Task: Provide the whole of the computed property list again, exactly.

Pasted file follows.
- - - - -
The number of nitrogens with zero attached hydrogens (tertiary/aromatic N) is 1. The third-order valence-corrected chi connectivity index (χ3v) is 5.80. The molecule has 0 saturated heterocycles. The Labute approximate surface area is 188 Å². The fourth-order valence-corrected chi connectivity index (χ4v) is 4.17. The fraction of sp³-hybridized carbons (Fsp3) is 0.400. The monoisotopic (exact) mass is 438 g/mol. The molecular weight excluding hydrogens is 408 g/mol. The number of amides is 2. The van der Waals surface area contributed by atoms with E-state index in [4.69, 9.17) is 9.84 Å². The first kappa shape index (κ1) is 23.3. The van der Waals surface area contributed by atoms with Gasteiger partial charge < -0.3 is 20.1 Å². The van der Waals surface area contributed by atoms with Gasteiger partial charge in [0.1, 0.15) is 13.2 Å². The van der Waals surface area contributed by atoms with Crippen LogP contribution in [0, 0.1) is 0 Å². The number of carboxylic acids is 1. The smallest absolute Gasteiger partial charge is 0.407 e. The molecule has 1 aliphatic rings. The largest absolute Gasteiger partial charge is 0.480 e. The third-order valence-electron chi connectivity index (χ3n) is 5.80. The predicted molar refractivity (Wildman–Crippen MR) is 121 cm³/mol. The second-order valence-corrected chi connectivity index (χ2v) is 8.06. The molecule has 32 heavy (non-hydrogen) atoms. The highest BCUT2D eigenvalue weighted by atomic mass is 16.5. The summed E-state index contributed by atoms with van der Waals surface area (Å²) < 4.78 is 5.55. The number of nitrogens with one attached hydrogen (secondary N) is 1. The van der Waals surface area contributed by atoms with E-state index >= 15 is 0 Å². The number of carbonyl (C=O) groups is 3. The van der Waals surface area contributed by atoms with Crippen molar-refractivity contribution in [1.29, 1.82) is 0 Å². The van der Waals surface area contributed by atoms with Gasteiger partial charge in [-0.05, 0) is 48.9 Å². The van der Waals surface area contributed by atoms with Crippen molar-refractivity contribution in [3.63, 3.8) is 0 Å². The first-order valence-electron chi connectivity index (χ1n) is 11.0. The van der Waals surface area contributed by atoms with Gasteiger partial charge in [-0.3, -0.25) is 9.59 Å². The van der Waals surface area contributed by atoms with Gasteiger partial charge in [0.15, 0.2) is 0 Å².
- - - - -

The number of nitrogens with zero attached hydrogens (tertiary/aromatic N) is 1. The third-order valence-corrected chi connectivity index (χ3v) is 5.80. The molecule has 0 saturated heterocycles. The Labute approximate surface area is 188 Å². The fourth-order valence-corrected chi connectivity index (χ4v) is 4.17. The fraction of sp³-hybridized carbons (Fsp3) is 0.400. The monoisotopic (exact) mass is 438 g/mol. The molecular weight excluding hydrogens is 408 g/mol. The number of amides is 2. The van der Waals surface area contributed by atoms with E-state index in [4.69, 9.17) is 9.84 Å². The first kappa shape index (κ1) is 23.3. The van der Waals surface area contributed by atoms with Gasteiger partial charge < -0.3 is 20.1 Å². The van der Waals surface area contributed by atoms with Gasteiger partial charge in [0.1, 0.15) is 13.2 Å². The van der Waals surface area contributed by atoms with Crippen LogP contribution in [0, 0.1) is 0 Å². The number of carboxylic acids is 1. The smallest absolute Gasteiger partial charge is 0.407 e. The molecule has 1 aliphatic rings. The largest absolute Gasteiger partial charge is 0.480 e. The third-order valence-electron chi connectivity index (χ3n) is 5.80. The predicted molar refractivity (Wildman–Crippen MR) is 121 cm³/mol. The second-order valence-corrected chi connectivity index (χ2v) is 8.06. The molecule has 32 heavy (non-hydrogen) atoms. The highest BCUT2D eigenvalue weighted by atomic mass is 16.5. The summed E-state index contributed by atoms with van der Waals surface area (Å²) < 4.78 is 5.55. The number of nitrogens with one attached hydrogen (secondary N) is 1. The van der Waals surface area contributed by atoms with E-state index >= 15 is 0 Å². The number of carbonyl (C=O) groups is 3. The van der Waals surface area contributed by atoms with Crippen molar-refractivity contribution in [1.29, 1.82) is 0 Å². The van der Waals surface area contributed by atoms with Gasteiger partial charge in [-0.05, 0) is 48.9 Å². The van der Waals surface area contributed by atoms with Crippen molar-refractivity contribution in [3.63, 3.8) is 0 Å². The first-order valence-electron chi connectivity index (χ1n) is 11.0. The van der Waals surface area contributed by atoms with Gasteiger partial charge in [-0.3, -0.25) is 9.59 Å². The van der Waals surface area contributed by atoms with Gasteiger partial charge in [0.15, 0.2) is 0 Å².